Dilbert, Audience Analysis and Presentation Success

Competence is one of the keys to career and life success that I discuss in several of my books: Straight Talk for Success; Your Success GPS; and 42 Rules to Jumpstart Your Professional Success.  If you want to succeed you need to develop four basic, but important competencies: 1) creating positive personal impact; 2) becoming a consistently high performer; 3) dynamic communication skills; and 4) becoming interpersonally competent.

If you want to become a dynamic communicator, you need to develop three basic, but very important, communication skills: 1) conversation, 2) writing, and 3) presenting.

Yesterday I did a post about a Dilbert cartoon that made a point about conversation skills.  Today, I’d like to use another Dilbert cartoon to make a point about presentation skills…

In the first panel, the boss says, “Dilbert is our next presenter.” 

Standing in front of a screen with a PowerPoint slide projected on it Dilbert says, “Thanks for coming to my presentation.  I put in a lot of time creating it.  I hope you’ll like it and find it informative.  First, I’m going to run a little slide show and do a humorous rap to accompany it.  Then you’ll all get a chance to participate.  I’ll give you funny hats and you’ll put together some skits.  And then we’ll have fireworks in the atrium of our building.”

The last panel shows the members of the audience.  One of them says, “Can you cut it short, we allowed only three minutes for your talk.”

I know this sounds absurd, but one of my coaching clients experienced a similar situation.  His bosses’ boss asked him to prepare a presentation on what his department does.  This talk was going to be for the Executive Committee of his company – the 12 most senior people in the entire company.

He saw this as a huge opportunity – for himself and his department.  The presentation was a month in the future.  He spent most of that month working on the talk, developing about 70 nice looking slides with animation and a brief video.  There were no funny hats and fireworks, but the presentation had a lot of very cool graphics.  He practiced again and again making sure that he had it down pat.  The talk lasted about 90 minutes.

The day before he was supposed to do the talk, his bosses’ boss asked him to come to his office to do a run through of the talk to make sure that things would go smoothly the next day.  He, his boss and the big boss went into a conference room.  He hooked up his computer to the projector and began previewing his carefully thought out talk.  After about seven minutes, the big boss said, “How many more slides do you have?”

My client said, “I’m just getting started, I have about 70 slides total.”

The big boss said, “That’s way too many.  They only want a 10 minute overview of what your department does.  You need to revise your talk and cut down the number of slides.”

My client spent the rest of the day and most of the evening revising his talk, cutting out most of the interesting graphics.  He was really frustrated.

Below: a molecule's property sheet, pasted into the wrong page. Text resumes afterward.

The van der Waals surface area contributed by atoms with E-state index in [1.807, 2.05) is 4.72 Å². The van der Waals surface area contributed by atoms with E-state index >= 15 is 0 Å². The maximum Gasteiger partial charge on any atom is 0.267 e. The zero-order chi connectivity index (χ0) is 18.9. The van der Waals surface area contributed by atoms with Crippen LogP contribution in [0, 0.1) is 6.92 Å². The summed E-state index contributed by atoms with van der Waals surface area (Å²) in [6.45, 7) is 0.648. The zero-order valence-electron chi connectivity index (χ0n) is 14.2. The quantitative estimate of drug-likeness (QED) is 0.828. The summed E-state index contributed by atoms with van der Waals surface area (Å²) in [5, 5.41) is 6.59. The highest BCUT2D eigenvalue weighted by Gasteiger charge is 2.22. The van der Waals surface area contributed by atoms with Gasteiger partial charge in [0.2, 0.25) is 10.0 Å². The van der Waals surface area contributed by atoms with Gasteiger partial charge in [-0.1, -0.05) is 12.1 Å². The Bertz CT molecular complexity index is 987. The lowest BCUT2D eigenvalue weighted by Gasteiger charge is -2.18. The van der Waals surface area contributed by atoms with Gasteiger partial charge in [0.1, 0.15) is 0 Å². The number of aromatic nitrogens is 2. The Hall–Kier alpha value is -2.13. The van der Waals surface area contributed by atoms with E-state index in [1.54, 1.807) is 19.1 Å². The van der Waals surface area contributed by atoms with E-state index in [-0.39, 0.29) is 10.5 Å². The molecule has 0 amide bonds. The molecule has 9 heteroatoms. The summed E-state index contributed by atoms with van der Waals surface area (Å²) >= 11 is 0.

When he and I next got together, he was really frustrated.  He explained the situation to me and complained about the big boss.  “He never told me that all they wanted was a 10 minute overview of what we do.  I wasted a lot of time putting together this presentation.”

I said, “Did you ever ask him how long the talk should be?”

He said, “No.  I just assumed that the Executive Committee would want a very thorough understanding of what our department does.”

And that is the crux of the problem.  My client missed a really important step in developing a powerful presentation.  He did no audience analysis.  He assumed his audience would be as interested in his topic as he is.  In this case, he failed to realize that the senior people in the company wanted a quick look at his department – not an in depth review of everything they do and how they do it.  If he had taken the time to ask the big boss a few simple questions, he wouldn’t have wasted his time developing an in depth presentation. 

Analyzing your audience is an important first step in developing any presentation.  Here are a few simple questions you should ask and answer before you begin developing any presentation…

• Who is my audience for this presentation?
• Why are they there? 
• What do they want or need to get from my talk?
• How much do they know about my topic? 
• Are they familiar with any jargon I might use? 
• What is there general attitude towards me and the information I’ll be communicating?

These questions will help you develop and deliver the kind of presentation that will meet your audience’s needs and help you shine as a presenter.

The common sense point here is simple.  Successful people are competent communicators.  Presentation skills — along with conversation and writing skills — is one of the communication skills you have to master if you want to become a personal and professional success.  Audience analysis is the first step in developing a compelling presentation.  You have to understand your audience’s wants and needs before you can develop a great talk.  Take a few minutes to think about your audience before you begin developing any presentation.  If you do, you’ll be more likely to deliver a great talk that will get you noticed in a positive way.

That’s my take on audience analysis and presentation success.  What’s yours?  Please take a few minutes to leave a comment sharing your thoughts with us.  As always, thanks for reading.

Bud

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